Why the Comedy Cellar Spent 20k to Move a Table About 33 Inches (Updated)

A story from the latest issue of The New Yorker documents the outrage among New York comedians who found out that a table they love to sit at had been moved a few feet.

According to the New Yorker, the story goes like this: The Comedy Cellar, owned by Noam Dworman, is one of NYC’s most beloved comedy clubs, a home to the likes of , , , Bobby Kelly and a host of other big acts. The venue is in the basement of a restaurant called the Olive Tree, also owned by Dworman. Since Dworman’s late father, Manny, opened the club and restaurant in 1981, the comics have taken to spending time upstairs both before and after their sets. To accommodate them, Manny Dworman pushed a couple tables together some years back and permanently placed a sign there reading “This table is reserved for Comedy Cellar comedians only.” The table, from that day forward, became a place of honor for comics who frequent the club, a place where they could sit and ponder, debate, or just generally bullshit with one another. “It feels like a backstage area,” said ’s Michael Che of the infamous table. “People will look over, and they’ll instantly know, ‘okay, we shouldn’t bother them.’”

Some of the comics were apparently very unhappy when renovations caused the table to be shifted a few feet. Dworman extended the restaurant’s kitchen space to provide for better quality food for the comics, but when the additions were done, the famed comics table had been moved about 4.5 feet; more like 33 inches by Noam’s calculation. Dworman apparently got a lot of negative feedback from the comics. Bill Burr ranted on his podcast that Dworman’s changes “literally fucked with the whole aura of the place.” Bobby Kelly said “More comics could sit there, but it wasn’t the table.” Chris Rock, when asked by Mark Normand about the change, said simply “This place is over.”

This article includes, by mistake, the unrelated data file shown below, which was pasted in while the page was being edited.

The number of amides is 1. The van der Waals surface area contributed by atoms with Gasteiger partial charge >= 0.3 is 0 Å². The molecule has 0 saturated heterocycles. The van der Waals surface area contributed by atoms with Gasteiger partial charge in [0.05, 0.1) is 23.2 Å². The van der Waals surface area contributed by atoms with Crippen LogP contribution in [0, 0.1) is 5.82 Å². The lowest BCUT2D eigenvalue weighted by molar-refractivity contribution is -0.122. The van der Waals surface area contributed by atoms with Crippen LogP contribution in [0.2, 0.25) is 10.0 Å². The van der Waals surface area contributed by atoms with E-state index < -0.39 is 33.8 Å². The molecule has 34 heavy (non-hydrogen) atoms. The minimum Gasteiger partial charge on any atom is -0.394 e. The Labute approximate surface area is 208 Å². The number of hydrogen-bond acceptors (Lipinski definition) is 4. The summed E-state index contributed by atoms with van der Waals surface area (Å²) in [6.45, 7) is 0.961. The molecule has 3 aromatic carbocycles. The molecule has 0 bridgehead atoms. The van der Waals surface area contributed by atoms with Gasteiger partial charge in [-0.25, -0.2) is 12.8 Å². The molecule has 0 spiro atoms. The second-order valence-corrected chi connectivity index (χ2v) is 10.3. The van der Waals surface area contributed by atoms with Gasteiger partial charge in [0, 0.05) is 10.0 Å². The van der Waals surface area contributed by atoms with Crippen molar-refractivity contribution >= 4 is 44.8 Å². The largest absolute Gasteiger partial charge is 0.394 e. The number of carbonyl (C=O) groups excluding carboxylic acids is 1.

But Cellar owner Noam Dworman said the New Yorker got part of the story wrong.

We reached out to Dworman about the story who told us that it was never his plan to move the table.  He got it- the history, the comfort, everything. In fact, he said, “the truth is that the only requirement made of the architect was that the table NOT be moved.” He told us, this was repeated at least 10 times.  “I didn’t take a “chance” as Colin thought. On the contrary, the intention was to take no chances. But somewhere along the way, we were told we’d have to bend on a couple of feet.

When the table wound up in the wrong place, he said they tried to find a way to live with the mistake by closing the bar and various other band-aids, but he said nothing felt right. “So I bit the bullet and had another contractor move the table back to exactly the same location it had been in (give or take fractions of an inch). In fact, if it’s anything, it’s a bit further away from the bar than it used be – but I think it’s exact,” he said.

To make that change, Dworman dished out another big chunk of change (20k according to the article).

“In the midst of our struggles to undo the mess the contractors made, we started getting flack from some very important comedians.  That’s when Burr made his comment.”   Burr’s comment that Noam “literally fucked with the whole aura of this place!” was because Burr had no idea Noam was aware of, and desperately trying to fix the problem.  Dworman said his original unedited text to Burr was:  “Yo, we moved the table over 4.5 ft in order to double the size of the kitchen, so the fucking comics can have steak and pasta instead of falafel every night. Lol. I’ll get the kinks out. Who likes to be criticized on material they’re working on?” 

Ultimately, it wasn’t a story about trying something and failing, but instead, according to Dworman, just a bad contractor.  And when they realized there was no other solution, they bit the bullet, and re-renovated.

Be sure to check out the original story over at The New Yorker, which has some more quotes from the likes of , Chris Rock, Rachel Feinstein and more.

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Bill Tressler

Bill is a writer and comedy enthusiast from New York. An avid gamer and podcast fan, he strives to always toe the line between charming irreverence and grating honesty.